Thursday 24 August 2017

Pee Stick - Melbourne Fringe Festival preview

There are moments in our lives where we are thrown a curve ball and all our best-laid plans go out the window. This can take mere seconds or in Annie's case, 50 minutes. Presented as part of Melbourne Fringe Festival, Carly Milroy's Pee Stick is a charming comedy cabaret that follows Annie as she agonisingly awaits the outcome of her pregnancy test.

"Pee Stick is a story about time slowing down while a single woman waits in her bathroom for a pregnancy test result. The show largely takes place in her imagination, where we meet eccentric characters from her world prompting the big questions: what could having a baby mean for Annie's professional, personal and family life?" Milroy (who serves as writer and performer) says. "There's a lot of dumb fun in Pee Stick—awkward high school moments, sea-sick monsters, rhythmic traffic disputes—but ultimately it's a play about the compromises women are asked to make in the pursuit of motherhood."

"The play is set in 1987, which meant I could take the audience back to the beginnings of at-home pregnancy tests when women had to wait up to an hour for a result (conveniently also the running time of the show!). Even though this kind of agonising wait has been compressed down to a few minutes in 2017, the same emotions and reactions are experienced: dread, excitement, grief, love…it's timeless. I wanted to highlight that the assumptions, professional barriers and social stigmas Annie grapples with in 1987 unfortunately still deeply affect women today. Also it means I get to wear a bum bag."

Milroy performed the show in early 2016 with a season at The Butterfly Club, and since that time the show has gone through some changes, as has Milroy's personal experience with pregnancy tests. "When I first wrote Pee Stick I had taken home pregnancy tests but they were always negative. So, while Annie's gruelling wait was written from first-hand experience, the implications of actually having a baby were researched from other mothers' perspectives. Then a few months after performing the show I got my first positive pregnancy test result! THE MAGIC OF THEATRE," she explains. "I had my cool twin boys in January this year. Needless to say the lived experience of motherhood called for some script updates."

"This time round the show is sillier, a lot more physical, with 80s inspired music throughout the play to reflect the roller coaster of emotions Annie goes through. Her relationship with her overbearing new-age mother, Pamela, also features more prominently in this season. We get to see their mother-daughter dynamic play out from childhood through to adulthood. It's quite a different play to last year's version, and I think more satisfying."

Pee Stick is Milroy's first attempt at writing a solo show so I was interested to hear how she begins writing one and at what point she begins to feel confident as to how it's progressing. "I usually start by writing down things that are on my mind, that are important to me. I need to care about what I'm making before I can expect other people to care about it. Then I'll walk around the house for a month or more, past my very confused dog, talking to myself and recording nuggets of ideas and character voices on my phone," she tells me.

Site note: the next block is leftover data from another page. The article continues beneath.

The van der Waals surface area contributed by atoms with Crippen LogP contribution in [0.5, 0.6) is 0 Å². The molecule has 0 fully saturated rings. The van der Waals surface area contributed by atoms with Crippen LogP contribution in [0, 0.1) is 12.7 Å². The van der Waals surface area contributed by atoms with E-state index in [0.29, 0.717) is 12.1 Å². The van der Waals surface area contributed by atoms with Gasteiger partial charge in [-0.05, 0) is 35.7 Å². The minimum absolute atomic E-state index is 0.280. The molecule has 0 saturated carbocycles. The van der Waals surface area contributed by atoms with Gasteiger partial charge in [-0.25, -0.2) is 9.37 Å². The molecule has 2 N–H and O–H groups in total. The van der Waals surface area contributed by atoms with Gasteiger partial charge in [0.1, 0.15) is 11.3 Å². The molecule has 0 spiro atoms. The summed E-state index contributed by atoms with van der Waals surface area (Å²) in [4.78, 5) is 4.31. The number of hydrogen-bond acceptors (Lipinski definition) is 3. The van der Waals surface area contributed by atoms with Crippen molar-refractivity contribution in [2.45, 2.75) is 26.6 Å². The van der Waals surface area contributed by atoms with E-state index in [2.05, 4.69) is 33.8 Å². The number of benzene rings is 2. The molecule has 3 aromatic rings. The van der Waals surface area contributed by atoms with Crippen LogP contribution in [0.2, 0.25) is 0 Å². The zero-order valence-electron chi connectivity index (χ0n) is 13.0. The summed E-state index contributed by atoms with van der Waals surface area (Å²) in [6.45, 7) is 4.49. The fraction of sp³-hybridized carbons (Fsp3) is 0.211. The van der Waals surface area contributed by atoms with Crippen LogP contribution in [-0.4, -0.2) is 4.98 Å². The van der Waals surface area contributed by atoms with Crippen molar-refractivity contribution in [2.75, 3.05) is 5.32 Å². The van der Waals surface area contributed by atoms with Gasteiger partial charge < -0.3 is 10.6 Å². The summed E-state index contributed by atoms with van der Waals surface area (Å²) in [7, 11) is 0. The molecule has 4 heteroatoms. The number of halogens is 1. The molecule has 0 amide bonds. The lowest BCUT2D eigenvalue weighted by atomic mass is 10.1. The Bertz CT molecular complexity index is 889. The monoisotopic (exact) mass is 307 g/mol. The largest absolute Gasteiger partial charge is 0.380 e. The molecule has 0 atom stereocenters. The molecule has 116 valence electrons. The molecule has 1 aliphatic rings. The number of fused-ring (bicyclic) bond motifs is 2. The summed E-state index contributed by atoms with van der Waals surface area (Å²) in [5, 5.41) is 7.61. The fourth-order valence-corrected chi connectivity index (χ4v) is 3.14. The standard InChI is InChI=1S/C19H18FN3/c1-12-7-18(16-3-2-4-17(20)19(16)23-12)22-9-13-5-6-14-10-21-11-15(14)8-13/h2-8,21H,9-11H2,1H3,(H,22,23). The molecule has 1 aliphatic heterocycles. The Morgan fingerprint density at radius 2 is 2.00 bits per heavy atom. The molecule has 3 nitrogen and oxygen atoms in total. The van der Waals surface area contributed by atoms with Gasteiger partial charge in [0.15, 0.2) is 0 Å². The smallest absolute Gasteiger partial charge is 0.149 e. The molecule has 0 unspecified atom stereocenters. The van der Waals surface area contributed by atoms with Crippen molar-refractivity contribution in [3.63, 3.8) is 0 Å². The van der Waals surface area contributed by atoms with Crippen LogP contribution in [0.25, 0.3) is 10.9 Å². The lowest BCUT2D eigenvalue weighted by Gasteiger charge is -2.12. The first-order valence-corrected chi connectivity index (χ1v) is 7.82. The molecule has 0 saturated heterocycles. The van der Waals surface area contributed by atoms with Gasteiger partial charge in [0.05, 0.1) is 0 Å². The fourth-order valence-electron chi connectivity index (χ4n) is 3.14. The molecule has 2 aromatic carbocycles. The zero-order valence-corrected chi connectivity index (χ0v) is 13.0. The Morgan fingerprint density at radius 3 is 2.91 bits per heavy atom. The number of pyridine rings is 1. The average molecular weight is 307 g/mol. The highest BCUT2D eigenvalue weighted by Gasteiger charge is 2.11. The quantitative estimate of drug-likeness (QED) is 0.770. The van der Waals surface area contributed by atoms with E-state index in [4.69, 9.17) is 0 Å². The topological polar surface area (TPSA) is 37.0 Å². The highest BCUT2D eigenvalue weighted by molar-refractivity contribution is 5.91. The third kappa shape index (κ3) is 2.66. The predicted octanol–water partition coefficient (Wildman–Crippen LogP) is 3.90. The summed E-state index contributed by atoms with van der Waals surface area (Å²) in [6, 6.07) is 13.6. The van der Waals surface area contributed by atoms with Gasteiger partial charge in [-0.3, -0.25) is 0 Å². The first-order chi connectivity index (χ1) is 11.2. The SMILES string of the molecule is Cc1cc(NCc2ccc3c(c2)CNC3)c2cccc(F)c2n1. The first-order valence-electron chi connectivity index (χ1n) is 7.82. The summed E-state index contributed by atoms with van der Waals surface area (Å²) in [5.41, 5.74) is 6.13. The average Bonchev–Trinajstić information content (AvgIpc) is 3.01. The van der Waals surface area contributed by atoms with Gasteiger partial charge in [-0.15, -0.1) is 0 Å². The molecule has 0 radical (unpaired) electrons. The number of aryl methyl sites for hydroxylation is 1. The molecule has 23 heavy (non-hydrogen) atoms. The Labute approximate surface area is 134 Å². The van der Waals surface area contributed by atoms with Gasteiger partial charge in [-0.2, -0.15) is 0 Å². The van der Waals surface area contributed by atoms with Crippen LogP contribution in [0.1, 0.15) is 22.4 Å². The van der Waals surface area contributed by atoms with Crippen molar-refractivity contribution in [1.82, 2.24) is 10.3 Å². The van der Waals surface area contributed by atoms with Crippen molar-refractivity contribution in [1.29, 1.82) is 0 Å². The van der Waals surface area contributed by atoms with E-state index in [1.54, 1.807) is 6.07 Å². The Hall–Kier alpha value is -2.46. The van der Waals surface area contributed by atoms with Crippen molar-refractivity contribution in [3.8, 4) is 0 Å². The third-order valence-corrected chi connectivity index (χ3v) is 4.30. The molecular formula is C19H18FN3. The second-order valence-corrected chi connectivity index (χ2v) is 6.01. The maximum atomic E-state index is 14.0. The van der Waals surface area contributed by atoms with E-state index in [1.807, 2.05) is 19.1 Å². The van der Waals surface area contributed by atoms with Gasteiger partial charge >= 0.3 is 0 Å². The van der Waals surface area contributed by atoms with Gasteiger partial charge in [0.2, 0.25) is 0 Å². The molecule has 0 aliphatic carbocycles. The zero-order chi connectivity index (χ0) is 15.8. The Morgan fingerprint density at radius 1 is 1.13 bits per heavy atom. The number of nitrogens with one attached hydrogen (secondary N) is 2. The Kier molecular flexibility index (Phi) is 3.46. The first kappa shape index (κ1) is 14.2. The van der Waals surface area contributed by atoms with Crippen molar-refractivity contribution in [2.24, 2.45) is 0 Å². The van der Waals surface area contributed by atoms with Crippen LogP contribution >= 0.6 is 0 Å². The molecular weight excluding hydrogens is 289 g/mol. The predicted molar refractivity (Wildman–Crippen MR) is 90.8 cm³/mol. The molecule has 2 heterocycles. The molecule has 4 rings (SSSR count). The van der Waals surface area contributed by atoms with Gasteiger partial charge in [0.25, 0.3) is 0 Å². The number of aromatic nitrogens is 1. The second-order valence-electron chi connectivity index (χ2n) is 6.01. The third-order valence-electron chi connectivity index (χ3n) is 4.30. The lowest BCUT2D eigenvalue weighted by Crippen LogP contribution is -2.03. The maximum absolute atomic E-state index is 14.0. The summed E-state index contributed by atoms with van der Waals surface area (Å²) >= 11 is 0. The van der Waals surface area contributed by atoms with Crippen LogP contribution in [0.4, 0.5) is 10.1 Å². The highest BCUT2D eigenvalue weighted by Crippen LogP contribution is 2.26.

"I start to feel confident in the way a show is progressing when I'm excited to read or perform every part of it. I'm a big advocate for ruthless editing, and know I need to get the scribbling pen out when I feel like I need to 'get through' one part to reach the enjoyable bit. I also re-write big chunks of my scripts once I start working with a director and playing around with the staging of a piece. I love thinking of theatre, especially comedy, as constantly evolving. Collaborating with the very excellent director Rachel Davis on this piece has been a brilliant experience, she's fantastic!"

While the work is based on fiction, Milroy sees a lot of herself in Annie, especially since becoming pregnant herself. "Annie is easily confused by social norms, loves music and lets her imagination run away with her. Her relationship with her mother is pretty dear to me, particularly since having kids myself," Milroy says. "There's a lot of love between them despite not seeing eye-to-eye all the time, because they've had to rely on each other over the years. Those two characters are quite personal for me and seem to be united against the world through a lot of the play."

"The other characters are big personifications of Annie's fears about what a baby could mean for her identity as a woman. Does she need to be a corporate boss bitch, a naturally maternal president of the mother's club, marry a man and be a 'proper lady' (whatever that means). She is wrestling with her perceived 'role', an experience that I think many women can relate to that."

Five Quick Ones

Art is messy.
The best live show I've seen is always changing, but a VERY good one that I still think about often is EDGE! by
Isabel Angus and Rachel Davis. 
The best advice I was ever given is "'don't put the knife in the toaster."
A song that describes my life is a terrible idea for a song.
A food I can't live without is pumpkin pie.

Show Information 
Venue: Courthouse Hotel, Cnr Errol & Queensberry St., North Melbourne. 
Season: 13 - 21 September | Mon - Sat 7:10pm, Sun 6:10pm 
Length: 50 minutes 
Tickets: $20 Full | $17 Conc, Group 4+ and Cheap Tuesday 

No comments:

Post a Comment